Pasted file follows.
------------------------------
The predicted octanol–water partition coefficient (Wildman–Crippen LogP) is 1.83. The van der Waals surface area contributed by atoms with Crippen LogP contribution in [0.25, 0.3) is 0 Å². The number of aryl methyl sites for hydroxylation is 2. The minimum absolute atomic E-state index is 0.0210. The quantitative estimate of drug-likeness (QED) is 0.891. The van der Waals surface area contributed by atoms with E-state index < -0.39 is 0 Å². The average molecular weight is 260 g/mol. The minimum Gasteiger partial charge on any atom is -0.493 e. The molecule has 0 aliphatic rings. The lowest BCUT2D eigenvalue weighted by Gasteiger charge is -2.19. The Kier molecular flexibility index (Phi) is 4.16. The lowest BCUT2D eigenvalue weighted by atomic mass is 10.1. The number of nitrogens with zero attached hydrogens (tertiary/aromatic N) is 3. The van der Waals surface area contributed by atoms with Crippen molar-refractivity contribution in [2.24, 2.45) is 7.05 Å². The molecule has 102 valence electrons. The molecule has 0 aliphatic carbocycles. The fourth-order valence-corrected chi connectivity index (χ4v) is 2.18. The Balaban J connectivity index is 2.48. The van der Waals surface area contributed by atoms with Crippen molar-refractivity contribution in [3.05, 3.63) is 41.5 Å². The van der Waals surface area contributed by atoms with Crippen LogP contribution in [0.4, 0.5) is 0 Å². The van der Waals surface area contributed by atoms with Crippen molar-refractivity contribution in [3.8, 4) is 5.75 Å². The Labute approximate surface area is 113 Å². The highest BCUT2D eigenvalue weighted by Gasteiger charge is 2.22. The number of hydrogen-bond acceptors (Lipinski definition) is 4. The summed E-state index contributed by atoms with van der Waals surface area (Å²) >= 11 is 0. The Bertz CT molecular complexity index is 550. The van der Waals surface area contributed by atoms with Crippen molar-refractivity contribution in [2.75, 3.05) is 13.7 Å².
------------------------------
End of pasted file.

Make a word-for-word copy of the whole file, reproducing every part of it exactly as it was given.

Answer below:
The predicted octanol–water partition coefficient (Wildman–Crippen LogP) is 1.83. The van der Waals surface area contributed by atoms with Crippen LogP contribution in [0.25, 0.3) is 0 Å². The number of aryl methyl sites for hydroxylation is 2. The minimum absolute atomic E-state index is 0.0210. The quantitative estimate of drug-likeness (QED) is 0.891. The van der Waals surface area contributed by atoms with E-state index < -0.39 is 0 Å². The average molecular weight is 260 g/mol. The minimum Gasteiger partial charge on any atom is -0.493 e. The molecule has 0 aliphatic rings. The lowest BCUT2D eigenvalue weighted by Gasteiger charge is -2.19. The Kier molecular flexibility index (Phi) is 4.16. The lowest BCUT2D eigenvalue weighted by atomic mass is 10.1. The number of nitrogens with zero attached hydrogens (tertiary/aromatic N) is 3. The van der Waals surface area contributed by atoms with Crippen molar-refractivity contribution in [2.24, 2.45) is 7.05 Å². The molecule has 102 valence electrons. The molecule has 0 aliphatic carbocycles. The fourth-order valence-corrected chi connectivity index (χ4v) is 2.18. The Balaban J connectivity index is 2.48. The van der Waals surface area contributed by atoms with Crippen molar-refractivity contribution in [3.05, 3.63) is 41.5 Å². The van der Waals surface area contributed by atoms with Crippen LogP contribution in [0.4, 0.5) is 0 Å². The van der Waals surface area contributed by atoms with Crippen molar-refractivity contribution in [3.8, 4) is 5.75 Å². The Labute approximate surface area is 113 Å². The highest BCUT2D eigenvalue weighted by Gasteiger charge is 2.22. The number of hydrogen-bond acceptors (Lipinski definition) is 4. The summed E-state index contributed by atoms with van der Waals surface area (Å²) >= 11 is 0. The Bertz CT molecular complexity index is 550. The van der Waals surface area contributed by atoms with Crippen molar-refractivity contribution in [2.75, 3.05) is 13.7 Å².